Frank Cerabino, Palm Beach Post, March 30, 2008
During the past three weeks, a network of about 30 black women bloggers have been blistering Sharpton and the local NAACP for coddling the black teenagers accused taking a neighborhood woman at gunpoint into her West Palm Beach home, raping her and forcing her to have sex with her own pre-teen son.
Earlier this month, Sharpton stood in front of the Palm Beach County State Attorney’s Office with local NAACP officials and relatives of the accused Dunbar Village rapists to complain that these teenage boys are victims of racial discrimination.
[Tonyaa Weathersbee] and other politically active black women bloggers say Sharpton has ignored the indisputable victims in the Dunbar case—a 35-year-old black woman and her 12-year-old son.
Maude Ford Lee, the president of the West Palm Beach NAACP chapter, spoke alongside Sharpton while the assembled media were handed a flier showing the photos of three of the accused Dunbar Village rapists with the words, “Voiceless, Vulnerable, Victims!!” next to them.
Sharpton had the victims wrong
The gist of the racial discrimination complaint was that the Dunbar teenagers were being held without bond while a group of white teenagers from suburban Boca Raton charged with rape earlier this year were free on bond.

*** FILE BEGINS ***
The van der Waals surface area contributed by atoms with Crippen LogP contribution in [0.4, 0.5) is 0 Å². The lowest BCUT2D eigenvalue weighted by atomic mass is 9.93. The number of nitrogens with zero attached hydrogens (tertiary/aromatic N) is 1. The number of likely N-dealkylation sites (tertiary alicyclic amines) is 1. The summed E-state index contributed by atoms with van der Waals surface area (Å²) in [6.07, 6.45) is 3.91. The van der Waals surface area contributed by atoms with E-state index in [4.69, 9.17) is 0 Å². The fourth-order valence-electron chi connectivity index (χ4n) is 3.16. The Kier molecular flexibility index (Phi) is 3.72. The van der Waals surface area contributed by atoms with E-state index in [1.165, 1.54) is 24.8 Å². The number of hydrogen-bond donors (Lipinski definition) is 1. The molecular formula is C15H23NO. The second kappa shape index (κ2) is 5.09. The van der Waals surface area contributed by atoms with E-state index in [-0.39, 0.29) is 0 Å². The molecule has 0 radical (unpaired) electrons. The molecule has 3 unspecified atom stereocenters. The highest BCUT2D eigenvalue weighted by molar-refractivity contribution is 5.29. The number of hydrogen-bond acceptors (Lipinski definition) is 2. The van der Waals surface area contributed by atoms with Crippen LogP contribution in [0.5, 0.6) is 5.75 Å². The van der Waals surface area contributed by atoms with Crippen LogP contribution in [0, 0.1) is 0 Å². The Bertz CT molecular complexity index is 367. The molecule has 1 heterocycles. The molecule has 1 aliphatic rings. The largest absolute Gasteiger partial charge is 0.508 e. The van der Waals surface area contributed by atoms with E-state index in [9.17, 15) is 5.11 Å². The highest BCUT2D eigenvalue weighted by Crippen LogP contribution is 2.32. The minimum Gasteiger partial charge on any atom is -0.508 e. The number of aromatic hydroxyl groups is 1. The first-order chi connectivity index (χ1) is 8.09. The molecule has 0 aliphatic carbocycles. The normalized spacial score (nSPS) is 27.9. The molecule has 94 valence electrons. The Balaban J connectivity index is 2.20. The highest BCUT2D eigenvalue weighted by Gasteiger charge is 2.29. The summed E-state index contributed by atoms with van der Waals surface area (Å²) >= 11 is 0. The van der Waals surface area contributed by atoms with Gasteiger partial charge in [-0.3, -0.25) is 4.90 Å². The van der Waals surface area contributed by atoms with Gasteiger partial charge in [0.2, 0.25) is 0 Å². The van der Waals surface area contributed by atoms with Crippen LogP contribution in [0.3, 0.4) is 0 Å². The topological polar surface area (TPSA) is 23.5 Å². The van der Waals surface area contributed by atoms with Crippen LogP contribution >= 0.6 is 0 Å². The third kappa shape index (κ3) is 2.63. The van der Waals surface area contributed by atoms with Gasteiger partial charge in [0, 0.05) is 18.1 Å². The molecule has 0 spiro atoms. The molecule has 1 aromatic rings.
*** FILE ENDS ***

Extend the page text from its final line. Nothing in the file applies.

In the suburban Boca Raton case, the teens were accused of getting two neighborhood friends drunk and then raping them while they were too drunk to resist.
Fenton [Arlene Fenton, a blogger] organized a letter-writing campaign against the local NAACP, Sharpton and his National Action Network for using the west Boca case to make victims of the Dunbar Village teenagers.
“It is breathtaking that the National Action Network brain trust can’t seem to comprehend the difference between a home invasion by masked gunmen who torture, rape, sodomize, cut, burn, and beat their victims for THREE HOURS and culminate the event with crime against nature committed against a 12-year-old child . . . and a case involving NONE of those facts,” Fenton wrote.
Bloggers see victory
The women bloggers take all this backpedaling as a victory.
“Let this be the alarm for any man, woman or organization that decides to align itself with those who harm Black women and children—today is a new day,” blogged Tanisha Mathis. “Today is the day you realize we are an omnipresent force to be reckoned with and respected.”
[Editor’s Note: More information on the Dunbar rape can be found here.]